How Anxiety Dulls Empathy

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Robert Maurer
@robertmaurer
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Anxiety sufferers, especially when experiencing a panic attack, are well aware that the world instantly shrinks to itself. During a panic attack the emotional brain takes over, turns off the rational brain and cares only for its survival. Thus, a person who suffers a panic attack while flying does not worry that the aircraft has to divert its path and that this affects the planes of hundreds of passengers. At that moment, the person thinks only that he would like to be on dry land. A recent study reveals the connection between anxiety and this form of self-centeredness.

Anxiety makes us more self-centered than anger or pride

In a series of six studies, involving over 1.300 people in total, researchers from Harvard and Columbia universities generated anxiety, anger, disgust, surprise and pride in the participants by asking them to write about past experiences in which they had lived. moods. Other people did nothing or wrote about how they used to spend their afternoons, in order to generate a feeling as emotionally neutral as possible. Later the participants dealt with different situations. In one experiment, they had to specify whether they wanted to put a book on their right, which meant it would be on another person's left. In another, they had to indicate the location of the green light, from their perspective and that of another person. it had been suggested that he was being sarcastic. In another experiment, they had to read different situations and fill in the blanks as quickly as possible. One situation was: “Anna put the lasagna on a blue plate. After Anna left, Ian went home and ate lasagna. Then he filled the blue plate with spaghetti and put it in the fridge. Anna believes the blue plate contains (lasagna / spaghetti). ”In all of these experiments, people who experienced anxiety or surprise were the most likely to provide self-centered responses, or slowest to take another's place. In fact, they showed more selfish responses than people in whom the feeling of anger, disgust or pride was generated, and the researchers found that the higher the level of anxiety, the more difficult it was for these people to take the other's perspective.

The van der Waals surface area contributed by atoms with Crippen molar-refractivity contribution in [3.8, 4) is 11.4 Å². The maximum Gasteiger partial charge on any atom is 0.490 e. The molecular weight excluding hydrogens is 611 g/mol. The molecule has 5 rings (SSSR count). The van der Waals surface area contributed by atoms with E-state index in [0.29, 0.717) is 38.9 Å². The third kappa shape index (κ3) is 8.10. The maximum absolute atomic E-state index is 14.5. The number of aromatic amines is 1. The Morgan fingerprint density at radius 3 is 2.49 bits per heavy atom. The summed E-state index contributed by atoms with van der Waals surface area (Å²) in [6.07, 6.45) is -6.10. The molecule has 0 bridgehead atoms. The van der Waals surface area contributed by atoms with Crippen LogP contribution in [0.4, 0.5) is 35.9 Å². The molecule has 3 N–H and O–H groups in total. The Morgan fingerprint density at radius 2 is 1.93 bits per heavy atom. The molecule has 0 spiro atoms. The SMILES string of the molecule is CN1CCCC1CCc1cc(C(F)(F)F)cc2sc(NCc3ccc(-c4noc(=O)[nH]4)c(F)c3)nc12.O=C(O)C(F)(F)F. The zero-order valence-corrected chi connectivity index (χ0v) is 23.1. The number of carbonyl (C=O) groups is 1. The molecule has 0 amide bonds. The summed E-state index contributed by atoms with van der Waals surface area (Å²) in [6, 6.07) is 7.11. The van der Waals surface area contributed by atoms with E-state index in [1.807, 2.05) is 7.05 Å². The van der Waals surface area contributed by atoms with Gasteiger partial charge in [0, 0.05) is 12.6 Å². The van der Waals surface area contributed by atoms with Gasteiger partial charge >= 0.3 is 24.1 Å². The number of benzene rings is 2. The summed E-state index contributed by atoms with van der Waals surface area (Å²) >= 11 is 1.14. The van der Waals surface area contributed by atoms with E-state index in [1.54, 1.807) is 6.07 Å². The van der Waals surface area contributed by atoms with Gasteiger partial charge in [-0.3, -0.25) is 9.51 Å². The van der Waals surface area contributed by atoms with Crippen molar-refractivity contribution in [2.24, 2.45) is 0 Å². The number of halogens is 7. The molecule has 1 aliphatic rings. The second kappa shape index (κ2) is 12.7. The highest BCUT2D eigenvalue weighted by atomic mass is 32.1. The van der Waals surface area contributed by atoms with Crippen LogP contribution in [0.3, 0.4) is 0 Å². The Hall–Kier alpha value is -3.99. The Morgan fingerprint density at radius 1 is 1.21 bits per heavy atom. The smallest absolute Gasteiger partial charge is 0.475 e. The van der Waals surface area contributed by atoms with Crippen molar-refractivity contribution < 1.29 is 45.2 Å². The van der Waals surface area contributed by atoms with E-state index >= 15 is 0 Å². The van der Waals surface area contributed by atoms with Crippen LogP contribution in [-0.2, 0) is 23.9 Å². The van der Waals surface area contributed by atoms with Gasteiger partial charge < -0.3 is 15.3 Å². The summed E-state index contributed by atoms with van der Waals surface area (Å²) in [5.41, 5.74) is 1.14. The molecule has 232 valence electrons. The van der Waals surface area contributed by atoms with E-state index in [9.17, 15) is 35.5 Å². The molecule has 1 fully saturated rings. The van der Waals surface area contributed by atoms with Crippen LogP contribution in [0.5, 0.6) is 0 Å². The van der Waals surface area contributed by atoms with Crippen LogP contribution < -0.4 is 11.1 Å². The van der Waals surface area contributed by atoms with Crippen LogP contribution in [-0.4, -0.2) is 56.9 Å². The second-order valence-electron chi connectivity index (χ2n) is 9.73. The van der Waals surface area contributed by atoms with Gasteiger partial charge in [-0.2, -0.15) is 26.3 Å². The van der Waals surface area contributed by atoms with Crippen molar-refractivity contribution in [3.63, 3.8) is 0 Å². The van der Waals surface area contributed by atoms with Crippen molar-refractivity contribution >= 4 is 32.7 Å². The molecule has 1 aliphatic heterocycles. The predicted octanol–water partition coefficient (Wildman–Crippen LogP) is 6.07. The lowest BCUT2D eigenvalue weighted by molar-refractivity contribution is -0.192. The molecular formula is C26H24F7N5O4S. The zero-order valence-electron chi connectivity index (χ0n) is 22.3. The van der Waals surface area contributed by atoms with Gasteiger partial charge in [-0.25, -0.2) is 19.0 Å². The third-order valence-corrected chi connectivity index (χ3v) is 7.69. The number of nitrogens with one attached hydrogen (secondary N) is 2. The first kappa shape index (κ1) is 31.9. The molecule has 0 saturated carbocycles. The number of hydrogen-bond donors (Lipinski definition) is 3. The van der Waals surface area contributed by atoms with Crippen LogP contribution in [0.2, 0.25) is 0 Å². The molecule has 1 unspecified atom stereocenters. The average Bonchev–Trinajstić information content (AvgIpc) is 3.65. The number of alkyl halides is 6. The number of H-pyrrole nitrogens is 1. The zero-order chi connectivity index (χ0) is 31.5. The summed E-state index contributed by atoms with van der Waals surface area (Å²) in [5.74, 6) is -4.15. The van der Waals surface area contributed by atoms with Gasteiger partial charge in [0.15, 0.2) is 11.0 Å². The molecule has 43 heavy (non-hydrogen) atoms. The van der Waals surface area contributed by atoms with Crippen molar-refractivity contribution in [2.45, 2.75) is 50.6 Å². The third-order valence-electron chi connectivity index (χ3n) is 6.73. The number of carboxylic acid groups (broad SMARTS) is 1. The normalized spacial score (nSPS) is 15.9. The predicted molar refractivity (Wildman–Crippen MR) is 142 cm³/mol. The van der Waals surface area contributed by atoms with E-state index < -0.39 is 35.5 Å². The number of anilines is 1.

Why does anxiety reduce our ability to be empathic?

A clue comes from the final experiments. In this case, it was found that people became more self-centered when they experienced a greater degree of uncertainty. Indeed, while indignation or pride generated a strong sense of security, anxiety and surprise undermine our confidence as we don't know what will happen in the immediate future. Obviously, when our foundations falter and we feel insecure, we tend to look to the past in search of certainties, we close ourselves in our feelings and in our perspective to find something to hold on to. So it is not surprising that in times of crisis, when uncertainty is extreme, the positions of individuals become radicalized, despite empathy. Without a doubt, this is a very interesting phenomenon, especially since we live in a society that constantly adds stress in our life, a stress that can be converted to anxiety by making us lose the ability to connect with others so we close ourselves in our self-centered view of the world. Now more than ever, we need to strengthen our empathy. And it's not very difficult, we are better able to do this by practicing active listening, rather than continually dumping our problems on others.We can also try to put ourselves in others' shoes instead of going directly into a critical attitude. When we meet with the different, rather than turning away from him and pretending that he does not exist, we must try to understand, even if we do not share. Tolerance is an important value in an increasingly globalized world.
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